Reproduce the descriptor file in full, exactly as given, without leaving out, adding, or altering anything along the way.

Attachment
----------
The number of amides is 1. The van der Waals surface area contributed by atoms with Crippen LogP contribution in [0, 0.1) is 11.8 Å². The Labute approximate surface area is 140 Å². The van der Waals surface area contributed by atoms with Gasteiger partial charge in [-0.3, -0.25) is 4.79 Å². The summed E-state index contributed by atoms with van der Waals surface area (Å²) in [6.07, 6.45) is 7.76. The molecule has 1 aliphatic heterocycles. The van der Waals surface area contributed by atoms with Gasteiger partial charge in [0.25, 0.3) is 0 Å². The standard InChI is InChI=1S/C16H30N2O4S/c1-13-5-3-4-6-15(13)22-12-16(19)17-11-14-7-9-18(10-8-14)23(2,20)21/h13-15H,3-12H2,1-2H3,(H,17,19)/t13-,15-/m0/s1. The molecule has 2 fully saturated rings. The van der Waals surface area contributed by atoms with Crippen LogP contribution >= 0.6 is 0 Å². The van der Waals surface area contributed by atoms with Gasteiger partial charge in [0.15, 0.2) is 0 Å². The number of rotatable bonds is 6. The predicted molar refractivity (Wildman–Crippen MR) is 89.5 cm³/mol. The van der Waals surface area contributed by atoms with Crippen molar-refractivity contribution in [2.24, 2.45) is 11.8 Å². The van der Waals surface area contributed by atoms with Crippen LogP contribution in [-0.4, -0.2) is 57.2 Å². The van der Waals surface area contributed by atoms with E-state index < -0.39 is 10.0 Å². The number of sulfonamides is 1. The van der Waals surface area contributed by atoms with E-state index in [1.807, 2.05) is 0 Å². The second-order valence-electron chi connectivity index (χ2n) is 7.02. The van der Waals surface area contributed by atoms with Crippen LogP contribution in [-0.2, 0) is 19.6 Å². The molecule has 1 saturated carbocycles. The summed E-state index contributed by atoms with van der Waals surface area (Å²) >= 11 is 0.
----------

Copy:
The number of amides is 1. The van der Waals surface area contributed by atoms with Crippen LogP contribution in [0, 0.1) is 11.8 Å². The Labute approximate surface area is 140 Å². The van der Waals surface area contributed by atoms with Gasteiger partial charge in [-0.3, -0.25) is 4.79 Å². The summed E-state index contributed by atoms with van der Waals surface area (Å²) in [6.07, 6.45) is 7.76. The molecule has 1 aliphatic heterocycles. The van der Waals surface area contributed by atoms with Gasteiger partial charge in [0.25, 0.3) is 0 Å². The standard InChI is InChI=1S/C16H30N2O4S/c1-13-5-3-4-6-15(13)22-12-16(19)17-11-14-7-9-18(10-8-14)23(2,20)21/h13-15H,3-12H2,1-2H3,(H,17,19)/t13-,15-/m0/s1. The molecule has 2 fully saturated rings. The van der Waals surface area contributed by atoms with Crippen LogP contribution >= 0.6 is 0 Å². The van der Waals surface area contributed by atoms with Gasteiger partial charge in [0.15, 0.2) is 0 Å². The number of rotatable bonds is 6. The predicted molar refractivity (Wildman–Crippen MR) is 89.5 cm³/mol. The van der Waals surface area contributed by atoms with Crippen molar-refractivity contribution in [2.24, 2.45) is 11.8 Å². The van der Waals surface area contributed by atoms with Crippen LogP contribution in [-0.4, -0.2) is 57.2 Å². The van der Waals surface area contributed by atoms with E-state index < -0.39 is 10.0 Å². The number of sulfonamides is 1. The van der Waals surface area contributed by atoms with E-state index in [1.807, 2.05) is 0 Å². The second-order valence-electron chi connectivity index (χ2n) is 7.02. The van der Waals surface area contributed by atoms with Crippen LogP contribution in [-0.2, 0) is 19.6 Å². The molecule has 1 saturated carbocycles. The summed E-state index contributed by atoms with van der Waals surface area (Å²) >= 11 is 0.